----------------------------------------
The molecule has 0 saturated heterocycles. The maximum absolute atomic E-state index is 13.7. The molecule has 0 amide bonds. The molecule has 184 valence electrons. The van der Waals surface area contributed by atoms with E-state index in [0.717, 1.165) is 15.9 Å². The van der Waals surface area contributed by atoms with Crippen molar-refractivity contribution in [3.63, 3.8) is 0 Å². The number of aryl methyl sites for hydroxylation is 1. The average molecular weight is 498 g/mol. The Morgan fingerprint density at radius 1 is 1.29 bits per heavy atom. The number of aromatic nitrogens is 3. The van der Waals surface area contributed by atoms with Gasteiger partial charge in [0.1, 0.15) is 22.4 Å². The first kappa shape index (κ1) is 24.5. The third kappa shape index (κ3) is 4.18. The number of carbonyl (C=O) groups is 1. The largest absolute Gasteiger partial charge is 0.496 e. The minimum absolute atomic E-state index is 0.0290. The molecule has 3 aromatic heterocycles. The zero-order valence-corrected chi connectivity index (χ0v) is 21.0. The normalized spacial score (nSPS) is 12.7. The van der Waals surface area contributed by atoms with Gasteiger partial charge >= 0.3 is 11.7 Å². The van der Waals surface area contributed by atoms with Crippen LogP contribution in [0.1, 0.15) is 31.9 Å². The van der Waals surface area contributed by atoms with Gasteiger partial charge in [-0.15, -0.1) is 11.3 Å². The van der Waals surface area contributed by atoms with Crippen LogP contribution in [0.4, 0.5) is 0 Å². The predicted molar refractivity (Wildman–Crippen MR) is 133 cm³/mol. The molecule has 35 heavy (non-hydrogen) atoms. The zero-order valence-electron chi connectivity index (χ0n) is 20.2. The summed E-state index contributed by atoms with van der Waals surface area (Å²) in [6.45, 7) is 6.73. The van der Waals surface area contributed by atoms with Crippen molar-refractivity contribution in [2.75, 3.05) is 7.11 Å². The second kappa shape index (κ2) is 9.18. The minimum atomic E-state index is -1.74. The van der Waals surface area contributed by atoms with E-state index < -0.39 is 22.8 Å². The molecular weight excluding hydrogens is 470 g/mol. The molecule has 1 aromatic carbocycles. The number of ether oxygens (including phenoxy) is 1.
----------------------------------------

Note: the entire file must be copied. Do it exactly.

The molecule has 0 saturated heterocycles. The maximum absolute atomic E-state index is 13.7. The molecule has 0 amide bonds. The molecule has 184 valence electrons. The van der Waals surface area contributed by atoms with E-state index in [0.717, 1.165) is 15.9 Å². The van der Waals surface area contributed by atoms with Crippen molar-refractivity contribution in [3.63, 3.8) is 0 Å². The number of aryl methyl sites for hydroxylation is 1. The average molecular weight is 498 g/mol. The Morgan fingerprint density at radius 1 is 1.29 bits per heavy atom. The number of aromatic nitrogens is 3. The van der Waals surface area contributed by atoms with Gasteiger partial charge in [0.1, 0.15) is 22.4 Å². The first kappa shape index (κ1) is 24.5. The third kappa shape index (κ3) is 4.18. The number of carbonyl (C=O) groups is 1. The largest absolute Gasteiger partial charge is 0.496 e. The minimum absolute atomic E-state index is 0.0290. The molecule has 3 aromatic heterocycles. The zero-order valence-corrected chi connectivity index (χ0v) is 21.0. The normalized spacial score (nSPS) is 12.7. The van der Waals surface area contributed by atoms with Gasteiger partial charge >= 0.3 is 11.7 Å². The van der Waals surface area contributed by atoms with Crippen LogP contribution in [0.1, 0.15) is 31.9 Å². The van der Waals surface area contributed by atoms with Gasteiger partial charge in [-0.15, -0.1) is 11.3 Å². The van der Waals surface area contributed by atoms with Crippen LogP contribution in [0.4, 0.5) is 0 Å². The predicted molar refractivity (Wildman–Crippen MR) is 133 cm³/mol. The molecule has 35 heavy (non-hydrogen) atoms. The zero-order valence-electron chi connectivity index (χ0n) is 20.2. The summed E-state index contributed by atoms with van der Waals surface area (Å²) in [6.45, 7) is 6.73. The van der Waals surface area contributed by atoms with Crippen molar-refractivity contribution in [2.75, 3.05) is 7.11 Å². The second kappa shape index (κ2) is 9.18. The minimum atomic E-state index is -1.74. The van der Waals surface area contributed by atoms with E-state index < -0.39 is 22.8 Å². The molecular weight excluding hydrogens is 470 g/mol. The molecule has 1 aromatic carbocycles. The number of ether oxygens (including phenoxy) is 1.